Alright, the holidays begin for us today, so we might be a bit more intermittent than usual until around the 30th (you really never can tell). We'll see. Hopefully starting around then you'll get some more 2009 coverage out of us. Yes, the year will be over, but we like to spend the early part of January looking back and reflecting on the cinema that has passed, including Best Soundtracks of the Year, Best Films, etc. etc.
In the meantime, in case you somehow missed it, we spent the better half of December knee-deep in our Best of the Decade coverage which we figured we'd recap here unless you missed it. Our lists included:
- The Best Soundtracks Of The Decade
- The Best Scores Of The Decade
- The Best Music Documentaries Of The Decade
- The Best Documentaries Of The Decade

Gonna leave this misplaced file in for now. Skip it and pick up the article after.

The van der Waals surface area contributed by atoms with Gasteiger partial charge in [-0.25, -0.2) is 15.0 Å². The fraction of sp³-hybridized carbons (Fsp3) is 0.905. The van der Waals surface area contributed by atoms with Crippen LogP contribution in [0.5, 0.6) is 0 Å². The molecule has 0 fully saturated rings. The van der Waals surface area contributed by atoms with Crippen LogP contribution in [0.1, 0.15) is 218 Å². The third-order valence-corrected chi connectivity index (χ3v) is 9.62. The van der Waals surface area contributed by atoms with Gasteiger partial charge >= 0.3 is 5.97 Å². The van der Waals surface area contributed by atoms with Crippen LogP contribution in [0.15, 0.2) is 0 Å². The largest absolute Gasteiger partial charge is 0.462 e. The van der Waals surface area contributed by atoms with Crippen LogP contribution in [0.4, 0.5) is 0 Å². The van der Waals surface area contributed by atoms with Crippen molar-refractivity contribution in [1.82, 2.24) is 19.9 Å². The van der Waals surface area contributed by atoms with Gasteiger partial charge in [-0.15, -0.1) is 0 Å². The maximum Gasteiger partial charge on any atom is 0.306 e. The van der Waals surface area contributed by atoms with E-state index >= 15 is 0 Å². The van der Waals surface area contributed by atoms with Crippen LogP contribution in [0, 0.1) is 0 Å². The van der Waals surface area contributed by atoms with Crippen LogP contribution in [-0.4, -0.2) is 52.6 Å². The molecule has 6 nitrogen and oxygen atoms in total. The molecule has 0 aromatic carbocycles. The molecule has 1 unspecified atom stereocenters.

- The Best Films Of The Decade: 2000, 2001, 2002, 2003, 2004, 2005, 2006, 2007, 2008
"In The Mood For Love" - Wong Kar-Wai
"The Man Who Wasn't There" - The Coen Brothers
"Talk To Her" - Pedro Almodovar
"City of God" - Fernando Meirelles and Kátia Lund.
"Dogville" - Lars Von Trier
"Cache" - Michael Haneke
"Volver" - Pedro Almodovar
"There Will Be Blood" - Paul Thomas Anderson
"Che" - Steven Soderbergh
Again, that's only if you simply list out our #1s. It's not accurate, but it's interesting to look at. Obviously if we did a true decade list we wouldn't necessarily pick a film from each year; the lists themselves were never made on a voting system anyhow, so don't quibble or freak out too much. If anything, they would be closer to the EIC's personal list, but even then it would be off — surely posting this at all is opening a can of worms, but oh well... At the end of the day it should really only stimulate civil discussion.
And last but not least, here's one more plug for our old Playlist Soundtrack Series, which is an excellent mixtape Holiday present if you don't already have it for some reason.